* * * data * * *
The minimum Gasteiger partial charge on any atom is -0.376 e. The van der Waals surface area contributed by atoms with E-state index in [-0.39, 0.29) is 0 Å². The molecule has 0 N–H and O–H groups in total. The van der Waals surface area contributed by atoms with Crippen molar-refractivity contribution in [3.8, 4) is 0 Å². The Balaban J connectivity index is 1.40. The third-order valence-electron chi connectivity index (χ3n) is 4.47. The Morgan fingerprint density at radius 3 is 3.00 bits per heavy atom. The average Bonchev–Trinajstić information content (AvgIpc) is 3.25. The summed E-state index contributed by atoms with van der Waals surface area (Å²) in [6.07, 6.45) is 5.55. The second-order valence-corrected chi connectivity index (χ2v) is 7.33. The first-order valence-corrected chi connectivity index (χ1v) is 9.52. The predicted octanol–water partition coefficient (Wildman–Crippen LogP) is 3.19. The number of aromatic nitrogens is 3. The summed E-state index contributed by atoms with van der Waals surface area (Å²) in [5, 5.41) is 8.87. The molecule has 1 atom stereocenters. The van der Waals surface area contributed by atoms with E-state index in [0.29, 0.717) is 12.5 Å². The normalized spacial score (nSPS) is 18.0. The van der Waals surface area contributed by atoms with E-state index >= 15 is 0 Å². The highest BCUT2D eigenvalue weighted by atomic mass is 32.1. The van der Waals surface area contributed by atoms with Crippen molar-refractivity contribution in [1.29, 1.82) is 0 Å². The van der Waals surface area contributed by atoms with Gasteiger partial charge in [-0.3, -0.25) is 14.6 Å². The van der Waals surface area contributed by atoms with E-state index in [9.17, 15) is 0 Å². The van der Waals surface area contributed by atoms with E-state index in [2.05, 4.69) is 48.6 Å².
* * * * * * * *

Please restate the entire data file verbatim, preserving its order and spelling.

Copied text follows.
The minimum Gasteiger partial charge on any atom is -0.376 e. The van der Waals surface area contributed by atoms with E-state index in [-0.39, 0.29) is 0 Å². The molecule has 0 N–H and O–H groups in total. The van der Waals surface area contributed by atoms with Crippen molar-refractivity contribution in [3.8, 4) is 0 Å². The Balaban J connectivity index is 1.40. The third-order valence-electron chi connectivity index (χ3n) is 4.47. The Morgan fingerprint density at radius 3 is 3.00 bits per heavy atom. The average Bonchev–Trinajstić information content (AvgIpc) is 3.25. The summed E-state index contributed by atoms with van der Waals surface area (Å²) in [6.07, 6.45) is 5.55. The second-order valence-corrected chi connectivity index (χ2v) is 7.33. The first-order valence-corrected chi connectivity index (χ1v) is 9.52. The predicted octanol–water partition coefficient (Wildman–Crippen LogP) is 3.19. The number of aromatic nitrogens is 3. The summed E-state index contributed by atoms with van der Waals surface area (Å²) in [5, 5.41) is 8.87. The molecule has 1 atom stereocenters. The van der Waals surface area contributed by atoms with E-state index in [0.29, 0.717) is 12.5 Å². The normalized spacial score (nSPS) is 18.0. The van der Waals surface area contributed by atoms with E-state index >= 15 is 0 Å². The highest BCUT2D eigenvalue weighted by atomic mass is 32.1. The van der Waals surface area contributed by atoms with Crippen molar-refractivity contribution in [1.29, 1.82) is 0 Å². The van der Waals surface area contributed by atoms with Gasteiger partial charge in [-0.3, -0.25) is 14.6 Å². The van der Waals surface area contributed by atoms with E-state index in [9.17, 15) is 0 Å². The van der Waals surface area contributed by atoms with E-state index in [2.05, 4.69) is 48.6 Å².